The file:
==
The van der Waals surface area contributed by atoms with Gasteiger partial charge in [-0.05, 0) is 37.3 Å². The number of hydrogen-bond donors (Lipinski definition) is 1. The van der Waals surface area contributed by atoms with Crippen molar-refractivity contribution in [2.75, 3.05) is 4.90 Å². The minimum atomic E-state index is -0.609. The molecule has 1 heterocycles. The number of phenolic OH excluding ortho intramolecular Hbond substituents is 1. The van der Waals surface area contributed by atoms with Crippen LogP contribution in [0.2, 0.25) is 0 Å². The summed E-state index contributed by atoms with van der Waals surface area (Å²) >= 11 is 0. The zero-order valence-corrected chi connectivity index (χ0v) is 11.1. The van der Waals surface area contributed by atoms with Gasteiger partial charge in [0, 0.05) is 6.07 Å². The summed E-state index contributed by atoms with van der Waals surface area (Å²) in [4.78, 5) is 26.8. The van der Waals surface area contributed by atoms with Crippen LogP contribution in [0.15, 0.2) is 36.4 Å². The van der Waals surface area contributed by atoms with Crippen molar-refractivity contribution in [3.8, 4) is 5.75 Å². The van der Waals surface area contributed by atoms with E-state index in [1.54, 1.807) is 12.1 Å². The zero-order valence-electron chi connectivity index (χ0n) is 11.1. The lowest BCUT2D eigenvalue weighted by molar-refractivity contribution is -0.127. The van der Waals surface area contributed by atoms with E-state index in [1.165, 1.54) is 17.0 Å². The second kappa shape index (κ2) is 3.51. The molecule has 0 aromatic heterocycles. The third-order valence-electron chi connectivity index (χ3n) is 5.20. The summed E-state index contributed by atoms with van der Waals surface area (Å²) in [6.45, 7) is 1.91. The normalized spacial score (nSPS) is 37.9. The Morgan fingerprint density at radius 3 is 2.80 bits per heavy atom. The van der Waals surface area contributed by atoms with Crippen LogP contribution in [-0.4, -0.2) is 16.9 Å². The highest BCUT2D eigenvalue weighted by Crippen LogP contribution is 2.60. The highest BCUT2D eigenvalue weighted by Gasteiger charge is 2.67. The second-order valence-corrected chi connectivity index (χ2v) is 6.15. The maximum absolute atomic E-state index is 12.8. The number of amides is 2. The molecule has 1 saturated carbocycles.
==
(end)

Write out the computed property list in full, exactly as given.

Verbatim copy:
The van der Waals surface area contributed by atoms with Gasteiger partial charge in [-0.05, 0) is 37.3 Å². The number of hydrogen-bond donors (Lipinski definition) is 1. The van der Waals surface area contributed by atoms with Crippen molar-refractivity contribution in [2.75, 3.05) is 4.90 Å². The minimum atomic E-state index is -0.609. The molecule has 1 heterocycles. The number of phenolic OH excluding ortho intramolecular Hbond substituents is 1. The van der Waals surface area contributed by atoms with Crippen LogP contribution in [0.2, 0.25) is 0 Å². The summed E-state index contributed by atoms with van der Waals surface area (Å²) >= 11 is 0. The zero-order valence-corrected chi connectivity index (χ0v) is 11.1. The van der Waals surface area contributed by atoms with Gasteiger partial charge in [0, 0.05) is 6.07 Å². The summed E-state index contributed by atoms with van der Waals surface area (Å²) in [4.78, 5) is 26.8. The van der Waals surface area contributed by atoms with Crippen LogP contribution in [0.15, 0.2) is 36.4 Å². The van der Waals surface area contributed by atoms with Crippen molar-refractivity contribution in [3.8, 4) is 5.75 Å². The van der Waals surface area contributed by atoms with E-state index in [1.54, 1.807) is 12.1 Å². The zero-order valence-electron chi connectivity index (χ0n) is 11.1. The lowest BCUT2D eigenvalue weighted by molar-refractivity contribution is -0.127. The van der Waals surface area contributed by atoms with E-state index in [1.165, 1.54) is 17.0 Å². The second kappa shape index (κ2) is 3.51. The molecule has 0 aromatic heterocycles. The third-order valence-electron chi connectivity index (χ3n) is 5.20. The summed E-state index contributed by atoms with van der Waals surface area (Å²) in [6.45, 7) is 1.91. The normalized spacial score (nSPS) is 37.9. The Morgan fingerprint density at radius 3 is 2.80 bits per heavy atom. The van der Waals surface area contributed by atoms with Crippen LogP contribution in [-0.4, -0.2) is 16.9 Å². The highest BCUT2D eigenvalue weighted by Crippen LogP contribution is 2.60. The highest BCUT2D eigenvalue weighted by Gasteiger charge is 2.67. The second-order valence-corrected chi connectivity index (χ2v) is 6.15. The maximum absolute atomic E-state index is 12.8. The number of amides is 2. The molecule has 1 saturated carbocycles.